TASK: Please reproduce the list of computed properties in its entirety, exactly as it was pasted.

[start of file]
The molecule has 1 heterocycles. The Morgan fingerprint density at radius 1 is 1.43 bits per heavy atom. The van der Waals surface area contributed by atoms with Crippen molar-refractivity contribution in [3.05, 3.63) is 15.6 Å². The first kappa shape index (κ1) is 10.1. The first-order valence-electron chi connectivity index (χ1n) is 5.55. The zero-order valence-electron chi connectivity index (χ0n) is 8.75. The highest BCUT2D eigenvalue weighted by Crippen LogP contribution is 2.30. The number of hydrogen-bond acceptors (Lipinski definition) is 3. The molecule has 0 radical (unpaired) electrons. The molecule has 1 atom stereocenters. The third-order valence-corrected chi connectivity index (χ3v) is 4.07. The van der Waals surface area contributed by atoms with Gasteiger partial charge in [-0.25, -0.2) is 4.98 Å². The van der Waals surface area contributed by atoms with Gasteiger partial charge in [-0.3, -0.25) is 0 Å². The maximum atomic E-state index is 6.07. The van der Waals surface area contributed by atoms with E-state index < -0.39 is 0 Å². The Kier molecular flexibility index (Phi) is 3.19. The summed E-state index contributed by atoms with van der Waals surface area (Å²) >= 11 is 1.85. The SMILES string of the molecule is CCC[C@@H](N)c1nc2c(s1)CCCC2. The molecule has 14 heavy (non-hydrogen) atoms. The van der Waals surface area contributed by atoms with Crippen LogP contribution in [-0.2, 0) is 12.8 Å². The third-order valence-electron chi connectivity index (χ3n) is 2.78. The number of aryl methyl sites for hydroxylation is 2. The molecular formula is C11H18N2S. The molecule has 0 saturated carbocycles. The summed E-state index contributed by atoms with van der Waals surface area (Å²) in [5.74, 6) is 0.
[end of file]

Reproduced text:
The molecule has 1 heterocycles. The Morgan fingerprint density at radius 1 is 1.43 bits per heavy atom. The van der Waals surface area contributed by atoms with Crippen molar-refractivity contribution in [3.05, 3.63) is 15.6 Å². The first kappa shape index (κ1) is 10.1. The first-order valence-electron chi connectivity index (χ1n) is 5.55. The zero-order valence-electron chi connectivity index (χ0n) is 8.75. The highest BCUT2D eigenvalue weighted by Crippen LogP contribution is 2.30. The number of hydrogen-bond acceptors (Lipinski definition) is 3. The molecule has 0 radical (unpaired) electrons. The molecule has 1 atom stereocenters. The third-order valence-corrected chi connectivity index (χ3v) is 4.07. The van der Waals surface area contributed by atoms with Gasteiger partial charge in [-0.25, -0.2) is 4.98 Å². The van der Waals surface area contributed by atoms with Gasteiger partial charge in [-0.3, -0.25) is 0 Å². The maximum atomic E-state index is 6.07. The van der Waals surface area contributed by atoms with E-state index < -0.39 is 0 Å². The Kier molecular flexibility index (Phi) is 3.19. The summed E-state index contributed by atoms with van der Waals surface area (Å²) >= 11 is 1.85. The SMILES string of the molecule is CCC[C@@H](N)c1nc2c(s1)CCCC2. The molecule has 14 heavy (non-hydrogen) atoms. The van der Waals surface area contributed by atoms with Crippen LogP contribution in [-0.2, 0) is 12.8 Å². The third-order valence-electron chi connectivity index (χ3n) is 2.78. The number of aryl methyl sites for hydroxylation is 2. The molecular formula is C11H18N2S. The molecule has 0 saturated carbocycles. The summed E-state index contributed by atoms with van der Waals surface area (Å²) in [5.74, 6) is 0.